Narrated by Chris Sorensen
Publication date Aug 8, 2017
Running time 8 hrs 10 min
This original and lucid account of the complexities of love and its essential role in human well-being draws on the latest scientific research. Three eminent psychiatrists tackle the difficult task of reconciling what artists and thinkers have known for thousands of years about the human heart with what has only recently been learned about the primitive functions of the human brain.
A General Theory of Love demonstrates that our nervous systems are not self-contained: from earliest childhood, our brains actually link with those of the people close to us, in a silent rhythm that alters the very structure of our brains, establishes life-long emotional patterns, and makes us, in large part, who we are. Explaining how relationships function, how parents shape their child's developing self, how psychotherapy really works, and how our society dangerously flouts essential emotional laws, this is a work of rare passion and eloquence that will forever change the way you think about human intimacy.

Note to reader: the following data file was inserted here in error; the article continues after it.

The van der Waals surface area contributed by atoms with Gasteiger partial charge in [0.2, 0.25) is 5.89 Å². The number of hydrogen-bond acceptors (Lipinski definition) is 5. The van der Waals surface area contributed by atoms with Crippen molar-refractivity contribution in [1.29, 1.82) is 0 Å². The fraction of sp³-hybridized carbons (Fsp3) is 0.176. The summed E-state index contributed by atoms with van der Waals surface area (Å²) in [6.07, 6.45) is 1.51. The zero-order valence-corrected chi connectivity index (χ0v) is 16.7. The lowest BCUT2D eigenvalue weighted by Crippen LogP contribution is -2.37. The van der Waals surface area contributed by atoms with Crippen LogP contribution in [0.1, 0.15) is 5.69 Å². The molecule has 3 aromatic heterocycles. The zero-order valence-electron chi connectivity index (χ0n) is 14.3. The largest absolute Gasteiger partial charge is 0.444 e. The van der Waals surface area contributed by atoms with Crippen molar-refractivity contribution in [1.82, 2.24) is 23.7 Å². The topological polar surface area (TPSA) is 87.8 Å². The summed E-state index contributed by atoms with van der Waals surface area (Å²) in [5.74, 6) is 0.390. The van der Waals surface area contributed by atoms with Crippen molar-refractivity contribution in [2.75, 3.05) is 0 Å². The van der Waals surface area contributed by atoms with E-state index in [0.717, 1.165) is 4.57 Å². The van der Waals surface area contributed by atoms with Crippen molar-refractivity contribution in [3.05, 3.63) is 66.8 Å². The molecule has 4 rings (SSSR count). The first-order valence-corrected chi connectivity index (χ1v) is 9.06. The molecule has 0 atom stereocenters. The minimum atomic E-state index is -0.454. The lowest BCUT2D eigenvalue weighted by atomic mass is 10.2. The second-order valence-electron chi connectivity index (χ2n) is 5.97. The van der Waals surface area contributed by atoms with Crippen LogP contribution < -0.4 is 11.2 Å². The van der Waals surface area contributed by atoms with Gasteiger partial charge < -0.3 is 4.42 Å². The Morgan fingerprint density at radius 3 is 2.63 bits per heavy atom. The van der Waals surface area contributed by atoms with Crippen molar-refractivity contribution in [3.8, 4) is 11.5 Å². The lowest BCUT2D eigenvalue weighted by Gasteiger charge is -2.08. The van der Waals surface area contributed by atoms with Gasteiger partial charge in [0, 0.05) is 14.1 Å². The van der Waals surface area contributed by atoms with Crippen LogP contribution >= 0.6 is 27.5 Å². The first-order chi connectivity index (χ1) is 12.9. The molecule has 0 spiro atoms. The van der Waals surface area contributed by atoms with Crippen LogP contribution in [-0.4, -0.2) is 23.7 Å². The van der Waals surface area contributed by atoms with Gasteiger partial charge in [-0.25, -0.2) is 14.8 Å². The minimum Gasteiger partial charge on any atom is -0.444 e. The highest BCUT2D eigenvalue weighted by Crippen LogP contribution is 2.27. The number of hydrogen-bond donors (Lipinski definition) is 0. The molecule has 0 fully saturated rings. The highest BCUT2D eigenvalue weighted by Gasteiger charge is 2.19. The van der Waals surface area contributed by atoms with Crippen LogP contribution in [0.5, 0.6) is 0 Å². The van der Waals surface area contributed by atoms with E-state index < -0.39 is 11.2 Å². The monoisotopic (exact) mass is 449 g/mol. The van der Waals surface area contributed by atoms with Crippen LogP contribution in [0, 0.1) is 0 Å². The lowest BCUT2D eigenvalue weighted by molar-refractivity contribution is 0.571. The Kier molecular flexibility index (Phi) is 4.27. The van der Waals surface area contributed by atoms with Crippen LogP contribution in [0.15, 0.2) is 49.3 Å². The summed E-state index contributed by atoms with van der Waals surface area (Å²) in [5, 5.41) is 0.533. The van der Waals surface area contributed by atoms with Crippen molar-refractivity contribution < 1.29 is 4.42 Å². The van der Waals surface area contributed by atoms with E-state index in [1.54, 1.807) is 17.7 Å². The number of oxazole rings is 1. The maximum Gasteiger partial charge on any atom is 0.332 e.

"Three psychiatry professors cover an impressive vista of research and clinical insights from Freud to contemporary neuroscience. . . . the book is well written and provides a credible introduction to the neuroscience of emotions." ---Library Journal
"An engrossing argument that emotion plays a profound and perhaps prevailing role in a human being’s ability to develop and find happiness." ---Kirkus
"In this stimulating work, psychiatrists Lewis, Amini and Lannon explain how and why our brains have evolved to require consistent bonding and nurturing." ---Publishers Weekly
"[A] cogent combination of science, practical medicine, literary citation, and everyday wisdom." ---Booklist